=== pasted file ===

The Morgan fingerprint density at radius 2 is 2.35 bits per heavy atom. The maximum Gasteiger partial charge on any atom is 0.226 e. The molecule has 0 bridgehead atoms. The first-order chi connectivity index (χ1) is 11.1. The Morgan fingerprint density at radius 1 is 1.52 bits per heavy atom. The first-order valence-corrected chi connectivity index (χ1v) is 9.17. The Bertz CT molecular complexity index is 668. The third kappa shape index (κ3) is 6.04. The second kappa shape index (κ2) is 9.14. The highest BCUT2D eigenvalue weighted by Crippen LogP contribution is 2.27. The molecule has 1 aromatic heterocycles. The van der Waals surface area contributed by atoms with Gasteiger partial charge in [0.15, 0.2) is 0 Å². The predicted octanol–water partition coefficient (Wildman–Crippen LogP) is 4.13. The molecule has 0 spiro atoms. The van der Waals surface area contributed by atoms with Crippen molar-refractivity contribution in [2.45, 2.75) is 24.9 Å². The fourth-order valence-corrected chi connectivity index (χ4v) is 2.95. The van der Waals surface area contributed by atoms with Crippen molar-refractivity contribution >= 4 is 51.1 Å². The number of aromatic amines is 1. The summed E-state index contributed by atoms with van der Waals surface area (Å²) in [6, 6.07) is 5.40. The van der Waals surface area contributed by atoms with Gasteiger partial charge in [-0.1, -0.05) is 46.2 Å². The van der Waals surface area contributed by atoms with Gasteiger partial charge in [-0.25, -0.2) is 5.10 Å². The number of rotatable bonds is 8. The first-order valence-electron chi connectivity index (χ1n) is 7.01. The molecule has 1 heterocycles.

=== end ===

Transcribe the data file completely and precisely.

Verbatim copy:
The Morgan fingerprint density at radius 2 is 2.35 bits per heavy atom. The maximum Gasteiger partial charge on any atom is 0.226 e. The molecule has 0 bridgehead atoms. The first-order chi connectivity index (χ1) is 11.1. The Morgan fingerprint density at radius 1 is 1.52 bits per heavy atom. The first-order valence-corrected chi connectivity index (χ1v) is 9.17. The Bertz CT molecular complexity index is 668. The third kappa shape index (κ3) is 6.04. The second kappa shape index (κ2) is 9.14. The highest BCUT2D eigenvalue weighted by Crippen LogP contribution is 2.27. The molecule has 1 aromatic heterocycles. The van der Waals surface area contributed by atoms with Gasteiger partial charge in [0.15, 0.2) is 0 Å². The predicted octanol–water partition coefficient (Wildman–Crippen LogP) is 4.13. The molecule has 0 spiro atoms. The van der Waals surface area contributed by atoms with Crippen molar-refractivity contribution in [2.45, 2.75) is 24.9 Å². The fourth-order valence-corrected chi connectivity index (χ4v) is 2.95. The van der Waals surface area contributed by atoms with Crippen molar-refractivity contribution >= 4 is 51.1 Å². The number of aromatic amines is 1. The summed E-state index contributed by atoms with van der Waals surface area (Å²) in [6, 6.07) is 5.40. The van der Waals surface area contributed by atoms with Gasteiger partial charge in [-0.1, -0.05) is 46.2 Å². The van der Waals surface area contributed by atoms with Gasteiger partial charge in [-0.25, -0.2) is 5.10 Å². The number of rotatable bonds is 8. The first-order valence-electron chi connectivity index (χ1n) is 7.01. The molecule has 1 heterocycles.